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Miyuki Murata, Kousuke Noda, Junichi Fukuhara, Atsuhiro Kanda, Satoru Kase, Wataru Saito, Yoko Ozawa, Satsuki Mochizuki, Shioko Kimura, Yukihiko Mashima, Yasunori Okada, Susumu Ishida; Soluble Vascular Adhesion Protein-1 Accumulates in Proliferative Diabetic Retinopathy. Invest. Ophthalmol. Vis. Sci. 2012;53(7):4055-4062. doi: https://doi.org/10.1167/iovs.12-9857.
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© ARVO (1962-2015); The Authors (2016-present)
Vascular adhesion protein (VAP)-1, a multifunctional molecule with adhesive and enzymatic properties, is expressed at the surface of vascular endothelial cells of mammals. It also exists as a soluble form (sVAP-1), which is implicated in oxidative stress via its enzymatic activity. This study explores a link between increased level of sVAP-1 and oxidative stress in proliferative diabetic retinopathy (PDR) with a focus on mechanistic components to form sVAP-1 by shedding from retinal endothelial cells.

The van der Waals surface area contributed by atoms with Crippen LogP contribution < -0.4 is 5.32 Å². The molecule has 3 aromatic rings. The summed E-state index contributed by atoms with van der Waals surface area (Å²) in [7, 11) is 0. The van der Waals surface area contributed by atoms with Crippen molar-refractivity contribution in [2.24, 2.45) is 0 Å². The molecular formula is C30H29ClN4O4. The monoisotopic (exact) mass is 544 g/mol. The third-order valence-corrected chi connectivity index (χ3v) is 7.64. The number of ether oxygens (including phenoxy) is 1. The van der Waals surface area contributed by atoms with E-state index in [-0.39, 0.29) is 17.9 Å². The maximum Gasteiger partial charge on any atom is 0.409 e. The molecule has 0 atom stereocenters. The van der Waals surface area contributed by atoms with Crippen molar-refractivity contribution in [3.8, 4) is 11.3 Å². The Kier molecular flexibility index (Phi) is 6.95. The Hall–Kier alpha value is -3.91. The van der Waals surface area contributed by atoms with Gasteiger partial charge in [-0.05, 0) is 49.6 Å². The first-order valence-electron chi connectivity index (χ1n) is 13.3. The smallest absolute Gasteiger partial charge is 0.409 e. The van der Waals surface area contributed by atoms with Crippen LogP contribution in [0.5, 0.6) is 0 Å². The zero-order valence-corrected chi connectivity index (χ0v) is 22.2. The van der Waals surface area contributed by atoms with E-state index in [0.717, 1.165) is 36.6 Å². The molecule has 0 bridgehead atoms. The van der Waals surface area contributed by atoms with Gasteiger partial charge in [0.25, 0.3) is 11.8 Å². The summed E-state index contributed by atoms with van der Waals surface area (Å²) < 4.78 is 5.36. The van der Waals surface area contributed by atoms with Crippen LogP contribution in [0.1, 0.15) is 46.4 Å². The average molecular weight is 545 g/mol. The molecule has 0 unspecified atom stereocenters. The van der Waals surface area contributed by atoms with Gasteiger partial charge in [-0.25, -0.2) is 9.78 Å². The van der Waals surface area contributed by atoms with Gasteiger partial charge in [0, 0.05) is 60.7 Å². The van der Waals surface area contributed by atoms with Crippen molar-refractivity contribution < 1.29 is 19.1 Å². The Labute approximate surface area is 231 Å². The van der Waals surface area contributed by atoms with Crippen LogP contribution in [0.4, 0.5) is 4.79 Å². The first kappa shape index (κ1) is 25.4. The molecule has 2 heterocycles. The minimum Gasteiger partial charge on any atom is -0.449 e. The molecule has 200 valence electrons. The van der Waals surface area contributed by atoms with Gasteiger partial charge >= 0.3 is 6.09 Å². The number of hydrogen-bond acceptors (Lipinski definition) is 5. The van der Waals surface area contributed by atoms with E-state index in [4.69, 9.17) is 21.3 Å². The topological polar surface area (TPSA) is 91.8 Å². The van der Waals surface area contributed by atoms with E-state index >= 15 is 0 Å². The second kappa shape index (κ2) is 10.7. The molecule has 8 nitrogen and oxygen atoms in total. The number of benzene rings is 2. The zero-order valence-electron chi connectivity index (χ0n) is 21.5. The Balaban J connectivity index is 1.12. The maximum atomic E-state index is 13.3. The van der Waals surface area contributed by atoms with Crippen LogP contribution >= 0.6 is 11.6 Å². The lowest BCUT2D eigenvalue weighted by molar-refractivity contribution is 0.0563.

Protein levels of sVAP-1 and N epsilon-(hexanoyl)lysine (HEL), an oxidative stress marker, in the vitreous samples from patients with PDR or non-PDR were measured by ELISA. The mechanism of VAP-1 shedding under diabetic condition, exposure to high glucose and/or inflammatory cytokines, was explored using cultured retinal capillary endothelial cells.
Protein level of sVAP-1 was increased and correlated with HEL in the vitreous fluid of patients with PDR. Retinal capillary endothelial cells released sVAP-1 when stimulated with high glucose or inflammatory cytokines, such as TNF-α and IL-1β in vitro. Furthermore, matrix metalloproteinase-2 and -9, type IV collagenases, were the key molecules to mediate the protein cleavage of VAP-1 from retinal capillary endothelial cells.
Our data for the first time provide evidence on the link between sVAP-1 and type IV collagenases in the pathogenesis of PDR.
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